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United States v. Johnson

United States District Court, D. South Carolina, Columbia Division

May 3, 2018

United States of America,
Virgil Lamonte Johnson, Defendant.


          CAMERON MCGOWAN CURRIE Senior United States District Judge

         On June 24, 2016, Defendant filed a pro se motion under 28 U.S.C. § 2255 to vacate his sentence in light of Johnson v. United States, 576 U.S. __, 135 S.Ct. 2551 (2015) and Welch v. United States, 578 U.S. __, 136 S.Ct. 1257 (2016).[1] ECF No. 260. The Federal Public Defender filed a supplemental motion on July 15, 2016. ECF No. 267. On July 29, 2016, the Government moved to stay consideration of the § 2255 motion pending the decision by the United States Supreme Court in Beckles v. United States, No. 15-8544 (2016). ECF No. 269. On August 8, 2016, the court stayed this action pending a decision in Beckles. ECF No. 279. After Beckles was decided, the Government filed a motion for summary judgment. ECF No. 312. Defendant filed a response on July 7, 2017. ECF No. 314

         I. Background

         In November of 2012, Defendant was named in a nine-count indictment in this District. ECF No. 37. Defendant was charged in five of the nine counts, including charges of conspiracy to possess with intent to distribute cocaine (count 1), conspiracy to commit Hobbs Act robbery (count 2), conspiracy to carry or possess a firearm in furtherance of a drug trafficking crime and a crime of violence (count 3), use of a firearm in furtherance of a drug trafficking crime and a crime of violence (count 4), and felon in possession of a firearm (count 7). Id.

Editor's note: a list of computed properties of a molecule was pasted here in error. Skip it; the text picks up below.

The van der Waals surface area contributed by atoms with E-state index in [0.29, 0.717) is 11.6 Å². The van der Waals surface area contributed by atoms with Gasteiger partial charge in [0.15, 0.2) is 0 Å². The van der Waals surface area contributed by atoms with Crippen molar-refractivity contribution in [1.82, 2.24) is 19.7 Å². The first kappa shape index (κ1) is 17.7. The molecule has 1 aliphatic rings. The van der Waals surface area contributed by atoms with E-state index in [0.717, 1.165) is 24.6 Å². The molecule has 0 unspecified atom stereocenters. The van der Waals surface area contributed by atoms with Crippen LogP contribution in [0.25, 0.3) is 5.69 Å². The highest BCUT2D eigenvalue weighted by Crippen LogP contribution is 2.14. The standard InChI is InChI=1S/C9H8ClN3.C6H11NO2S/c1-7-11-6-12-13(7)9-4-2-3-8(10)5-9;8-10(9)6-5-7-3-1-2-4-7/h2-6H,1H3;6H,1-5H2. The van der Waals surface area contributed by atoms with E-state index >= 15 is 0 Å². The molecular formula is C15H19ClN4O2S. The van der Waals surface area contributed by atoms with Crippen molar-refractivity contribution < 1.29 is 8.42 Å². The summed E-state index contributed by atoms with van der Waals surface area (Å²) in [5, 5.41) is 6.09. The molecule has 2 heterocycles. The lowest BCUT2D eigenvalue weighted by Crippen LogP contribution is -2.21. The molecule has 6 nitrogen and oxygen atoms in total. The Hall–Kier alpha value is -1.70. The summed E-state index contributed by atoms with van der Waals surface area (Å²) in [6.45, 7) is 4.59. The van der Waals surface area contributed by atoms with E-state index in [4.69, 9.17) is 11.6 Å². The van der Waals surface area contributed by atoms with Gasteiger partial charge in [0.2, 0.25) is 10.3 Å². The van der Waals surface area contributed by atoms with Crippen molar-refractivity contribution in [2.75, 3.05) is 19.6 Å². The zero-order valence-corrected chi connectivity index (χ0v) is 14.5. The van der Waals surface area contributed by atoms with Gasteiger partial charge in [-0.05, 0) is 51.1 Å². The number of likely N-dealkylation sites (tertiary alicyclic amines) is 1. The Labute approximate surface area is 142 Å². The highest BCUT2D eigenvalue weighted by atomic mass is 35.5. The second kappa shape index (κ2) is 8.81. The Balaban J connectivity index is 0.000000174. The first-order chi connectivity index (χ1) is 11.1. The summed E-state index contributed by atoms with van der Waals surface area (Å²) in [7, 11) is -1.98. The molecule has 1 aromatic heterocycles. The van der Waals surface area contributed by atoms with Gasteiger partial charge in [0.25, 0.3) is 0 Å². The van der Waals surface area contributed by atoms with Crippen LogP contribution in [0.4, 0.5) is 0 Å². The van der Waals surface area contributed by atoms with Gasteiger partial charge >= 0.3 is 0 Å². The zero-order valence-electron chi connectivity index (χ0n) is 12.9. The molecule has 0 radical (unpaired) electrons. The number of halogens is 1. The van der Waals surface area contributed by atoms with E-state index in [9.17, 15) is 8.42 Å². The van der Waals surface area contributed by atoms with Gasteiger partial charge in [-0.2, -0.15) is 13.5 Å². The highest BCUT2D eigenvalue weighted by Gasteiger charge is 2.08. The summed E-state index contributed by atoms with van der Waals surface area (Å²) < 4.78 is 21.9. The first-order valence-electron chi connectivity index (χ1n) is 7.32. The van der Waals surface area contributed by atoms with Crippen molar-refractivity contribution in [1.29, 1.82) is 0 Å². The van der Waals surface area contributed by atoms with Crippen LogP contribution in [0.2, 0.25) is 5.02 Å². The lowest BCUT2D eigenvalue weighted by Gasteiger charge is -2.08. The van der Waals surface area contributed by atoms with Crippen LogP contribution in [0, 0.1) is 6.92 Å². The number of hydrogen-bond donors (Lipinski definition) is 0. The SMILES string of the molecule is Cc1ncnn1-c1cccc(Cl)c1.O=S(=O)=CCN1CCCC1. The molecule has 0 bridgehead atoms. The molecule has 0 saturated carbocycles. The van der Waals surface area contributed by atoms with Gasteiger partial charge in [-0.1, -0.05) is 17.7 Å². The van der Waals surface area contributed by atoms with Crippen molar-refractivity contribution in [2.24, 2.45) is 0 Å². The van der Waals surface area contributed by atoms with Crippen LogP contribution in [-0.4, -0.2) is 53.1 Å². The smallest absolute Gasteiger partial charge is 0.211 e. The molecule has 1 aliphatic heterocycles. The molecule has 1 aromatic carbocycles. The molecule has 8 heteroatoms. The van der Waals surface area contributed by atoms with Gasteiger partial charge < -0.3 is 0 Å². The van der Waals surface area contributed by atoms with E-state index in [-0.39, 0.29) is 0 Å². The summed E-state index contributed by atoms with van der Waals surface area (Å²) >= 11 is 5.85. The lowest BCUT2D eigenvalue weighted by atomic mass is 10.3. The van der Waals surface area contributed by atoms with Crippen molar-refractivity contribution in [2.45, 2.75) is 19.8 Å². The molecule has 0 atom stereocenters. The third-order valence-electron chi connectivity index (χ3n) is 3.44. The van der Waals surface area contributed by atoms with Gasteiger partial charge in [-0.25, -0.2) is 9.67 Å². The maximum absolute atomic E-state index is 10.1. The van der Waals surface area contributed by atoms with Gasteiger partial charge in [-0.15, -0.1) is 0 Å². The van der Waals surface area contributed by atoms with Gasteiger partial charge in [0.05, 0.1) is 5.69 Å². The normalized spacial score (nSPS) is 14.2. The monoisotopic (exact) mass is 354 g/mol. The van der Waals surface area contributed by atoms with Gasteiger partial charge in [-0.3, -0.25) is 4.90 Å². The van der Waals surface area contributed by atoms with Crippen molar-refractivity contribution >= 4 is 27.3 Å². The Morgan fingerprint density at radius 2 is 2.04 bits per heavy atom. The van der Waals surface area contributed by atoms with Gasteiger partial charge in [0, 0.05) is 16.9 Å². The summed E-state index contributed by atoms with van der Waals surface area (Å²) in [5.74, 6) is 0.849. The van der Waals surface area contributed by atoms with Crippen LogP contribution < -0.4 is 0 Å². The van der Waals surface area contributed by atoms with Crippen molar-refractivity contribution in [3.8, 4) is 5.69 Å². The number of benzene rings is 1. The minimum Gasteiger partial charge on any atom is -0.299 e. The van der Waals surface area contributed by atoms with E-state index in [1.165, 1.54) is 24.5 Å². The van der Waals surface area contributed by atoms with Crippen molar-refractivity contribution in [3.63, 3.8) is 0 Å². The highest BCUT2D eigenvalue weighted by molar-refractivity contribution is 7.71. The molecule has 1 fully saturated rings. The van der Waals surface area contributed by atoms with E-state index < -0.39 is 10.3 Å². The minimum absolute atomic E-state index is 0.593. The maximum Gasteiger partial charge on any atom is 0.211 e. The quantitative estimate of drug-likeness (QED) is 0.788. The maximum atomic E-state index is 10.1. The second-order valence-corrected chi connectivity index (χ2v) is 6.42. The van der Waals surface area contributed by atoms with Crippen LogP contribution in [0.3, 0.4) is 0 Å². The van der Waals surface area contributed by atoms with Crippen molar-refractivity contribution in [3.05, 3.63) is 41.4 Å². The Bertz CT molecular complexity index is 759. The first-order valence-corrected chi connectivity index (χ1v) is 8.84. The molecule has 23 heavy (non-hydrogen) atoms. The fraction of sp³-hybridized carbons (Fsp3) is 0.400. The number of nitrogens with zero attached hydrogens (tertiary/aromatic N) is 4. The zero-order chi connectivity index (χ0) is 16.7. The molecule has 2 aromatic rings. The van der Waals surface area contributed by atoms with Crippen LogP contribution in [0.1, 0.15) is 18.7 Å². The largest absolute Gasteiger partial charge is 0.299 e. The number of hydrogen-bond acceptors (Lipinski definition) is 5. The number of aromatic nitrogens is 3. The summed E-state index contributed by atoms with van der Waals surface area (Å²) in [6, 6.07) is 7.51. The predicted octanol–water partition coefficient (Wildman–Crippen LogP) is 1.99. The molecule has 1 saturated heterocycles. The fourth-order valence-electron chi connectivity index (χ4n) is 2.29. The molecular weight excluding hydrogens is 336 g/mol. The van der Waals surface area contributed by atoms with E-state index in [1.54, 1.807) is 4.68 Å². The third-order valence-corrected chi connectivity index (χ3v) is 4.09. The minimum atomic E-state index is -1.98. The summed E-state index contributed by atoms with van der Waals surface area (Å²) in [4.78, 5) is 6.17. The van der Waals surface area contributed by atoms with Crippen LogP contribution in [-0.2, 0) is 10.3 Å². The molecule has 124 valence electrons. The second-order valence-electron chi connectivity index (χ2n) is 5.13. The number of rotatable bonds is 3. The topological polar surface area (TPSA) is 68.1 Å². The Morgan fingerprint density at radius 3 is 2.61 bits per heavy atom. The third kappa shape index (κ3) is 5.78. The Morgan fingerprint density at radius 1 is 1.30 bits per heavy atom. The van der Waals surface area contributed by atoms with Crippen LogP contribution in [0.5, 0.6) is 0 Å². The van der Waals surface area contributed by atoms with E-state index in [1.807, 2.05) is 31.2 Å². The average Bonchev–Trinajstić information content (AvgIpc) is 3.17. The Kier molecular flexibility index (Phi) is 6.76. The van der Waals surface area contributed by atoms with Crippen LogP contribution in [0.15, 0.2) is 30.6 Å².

Defendant went to trial and was convicted on all counts. ECF No. 126. A Pre-Sentence Report (PSR) concluded Defendant had at least two prior felony convictions for crimes of violence, and therefore was classified as a career offender pursuant to U.S.S.G. §4B1.1(b). ECF No. 166. Among Defendant's predicate offenses were armed robbery; pointing and presenting; and assault and battery, 2nd degree. Id. at ¶¶ 66, 67, 68.

         The PSR determined that Defendant's adjusted offense subtotal, for purposes of calculating sentencing guidelines, was 34 after appropriate offense enhancements, not including the career offender enhancement. Id. at ¶ 106. The PSR then considered the career offender enhancement; however, the resulting offense level was also 34: the same as the offense level without taking into consideration Defendant's career offender status. Id. at ¶ 107. Defendant's total criminal history score was 9, establishing a criminal history category of IV; however, due to Defendant's career offender status, his criminal history category was increased to VI. Id. at ¶¶ 70, 71. Because Defendant was convicted of § 924(c) and determined to be a career offender, U.S.S.G. § 4B1.1 notes the applicable guideline range shall be the greater of the range resulting by adding the mandatory minimum consecutive penalty required by § 924(c) to the otherwise applicable guideline range or the guideline range determined using the table in § 4B1.1(c)(3). Id. at ¶ 111. Defendant's guideline range based on his total offense level of 34 and criminal history category VI was 262 to 327 months, plus 60 months for the § 924(c) conviction, resulting in a total range of 322-387 months. Id. The guideline range in the table at section (c)(3), with no acceptance of responsibility, is 360 months to life imprisonment. Id. Therefore, that became the applicable guideline range.